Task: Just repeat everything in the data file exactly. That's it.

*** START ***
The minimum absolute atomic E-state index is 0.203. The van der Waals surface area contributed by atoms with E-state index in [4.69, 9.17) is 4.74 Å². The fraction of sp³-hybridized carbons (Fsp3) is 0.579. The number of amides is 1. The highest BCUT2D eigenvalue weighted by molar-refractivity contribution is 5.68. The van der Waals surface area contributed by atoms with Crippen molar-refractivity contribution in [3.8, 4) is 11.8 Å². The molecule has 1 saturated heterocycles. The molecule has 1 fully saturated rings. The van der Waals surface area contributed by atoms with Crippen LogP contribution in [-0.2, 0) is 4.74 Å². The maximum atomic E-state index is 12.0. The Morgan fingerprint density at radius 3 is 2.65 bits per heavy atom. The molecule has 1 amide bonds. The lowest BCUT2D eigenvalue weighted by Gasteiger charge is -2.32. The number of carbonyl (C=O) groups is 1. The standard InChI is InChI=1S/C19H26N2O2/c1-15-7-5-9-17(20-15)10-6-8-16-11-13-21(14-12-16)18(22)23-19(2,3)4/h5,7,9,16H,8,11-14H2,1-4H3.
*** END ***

The minimum absolute atomic E-state index is 0.203. The van der Waals surface area contributed by atoms with E-state index in [4.69, 9.17) is 4.74 Å². The fraction of sp³-hybridized carbons (Fsp3) is 0.579. The number of amides is 1. The highest BCUT2D eigenvalue weighted by molar-refractivity contribution is 5.68. The van der Waals surface area contributed by atoms with Crippen molar-refractivity contribution in [3.8, 4) is 11.8 Å². The molecule has 1 saturated heterocycles. The molecule has 1 fully saturated rings. The van der Waals surface area contributed by atoms with Crippen LogP contribution in [-0.2, 0) is 4.74 Å². The maximum atomic E-state index is 12.0. The Morgan fingerprint density at radius 3 is 2.65 bits per heavy atom. The molecule has 1 amide bonds. The lowest BCUT2D eigenvalue weighted by Gasteiger charge is -2.32. The number of carbonyl (C=O) groups is 1. The standard InChI is InChI=1S/C19H26N2O2/c1-15-7-5-9-17(20-15)10-6-8-16-11-13-21(14-12-16)18(22)23-19(2,3)4/h5,7,9,16H,8,11-14H2,1-4H3.